by M. A. Dorai Rangaswamy | 1958 | 410,072 words
This page describes “thirumuruganpoondi or tirumurukanpunti (hymn 49)” from the part dealing with the Pilgrim’s progress (unto the last), which represents the development of Arurar’s Mysticism as gleaned from his hymns. The 7th-century Thevaram (or Tevaram) contains devotional poems sung in praise of Shiva. These hymns form an important part of the Tamil tradition of Shaivism
This is a place in the Konku Natu, sung by Arurar alone. There are many villages with the name Poondi. This term as referring to a village is as old as Arurar and Pinkala Nikantu. Poondi is probably from the root ‘pun’ meaning a group of houses or people undertaking to live together or yoking themselves to a social life. The Poondi is called after Murukan (Murugan) (Murugan), the Tamil God, or a chieftain of that name. According to the Sthala Purana, the place derives its name from the fact that Murukan (Murugan) (Murugan) worshipped Shiva at this place.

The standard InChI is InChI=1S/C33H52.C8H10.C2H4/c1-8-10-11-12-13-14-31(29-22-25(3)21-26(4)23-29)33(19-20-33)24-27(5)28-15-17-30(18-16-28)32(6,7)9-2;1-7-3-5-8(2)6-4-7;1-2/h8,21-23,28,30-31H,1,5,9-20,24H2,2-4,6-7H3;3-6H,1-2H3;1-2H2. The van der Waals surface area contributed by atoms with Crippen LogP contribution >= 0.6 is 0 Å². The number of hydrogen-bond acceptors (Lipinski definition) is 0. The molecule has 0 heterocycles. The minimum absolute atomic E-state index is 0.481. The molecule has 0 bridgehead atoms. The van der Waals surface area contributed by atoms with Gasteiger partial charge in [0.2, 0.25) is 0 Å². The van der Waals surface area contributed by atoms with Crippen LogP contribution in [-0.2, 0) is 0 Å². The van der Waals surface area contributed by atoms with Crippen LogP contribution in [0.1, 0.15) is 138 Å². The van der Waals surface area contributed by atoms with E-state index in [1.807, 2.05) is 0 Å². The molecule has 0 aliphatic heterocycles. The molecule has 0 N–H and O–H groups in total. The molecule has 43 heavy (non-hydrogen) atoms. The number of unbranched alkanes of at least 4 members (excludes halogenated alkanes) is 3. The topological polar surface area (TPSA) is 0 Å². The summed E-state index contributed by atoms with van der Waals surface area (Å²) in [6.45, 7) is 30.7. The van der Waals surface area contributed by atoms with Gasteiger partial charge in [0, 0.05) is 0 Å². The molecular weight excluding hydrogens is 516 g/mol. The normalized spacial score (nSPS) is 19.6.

This is another desolate place, laid as such by the poor marauders of Vatuku hunters. These Vatukars were probably the ancestors of the Badagas of Nilgiris and thus Vatuku was probably the Kannada language. By their very speech they express their unsocial nature. (Is this a reference to their foreign language or is it that their speech is unsocial, as breathing hatred?) They speak very harsh (1). They look like monkeys (3). Their peculiar chin is characteristic of their savagery (Morai vetuvarA). There is about them an awful offensive odour of rancid flesh (1). (Mutuku—if the formative ku’ is omitted, we get the root ‘mutu’ a root found in ‘mutai’, i.e., odour of flesh etc.; and in ‘mutuval’, the dog). The hair of their head is tied round like those of women—‘curaippanki—i.e., paniccai (4). (Or, it may mean they share the booty). These poor beings wear but rag and on that is fastened a small sword (4). They carry a curved but cruel bow and they frighten the wayfarers with it (1). They waylay and dash fast which our poet tries to express with the onomato-poetic phrase (Tituku mottu); (1) they box the poor people on the way and they throw stones at them (2). They have their own musical and battle drums; the sound of their ‘montai’ or pot drum never ceases (9). These devils live on killing cow and eating its flesh (3). They have no conception of sin; they undertake every day the slaughter of many lives (3).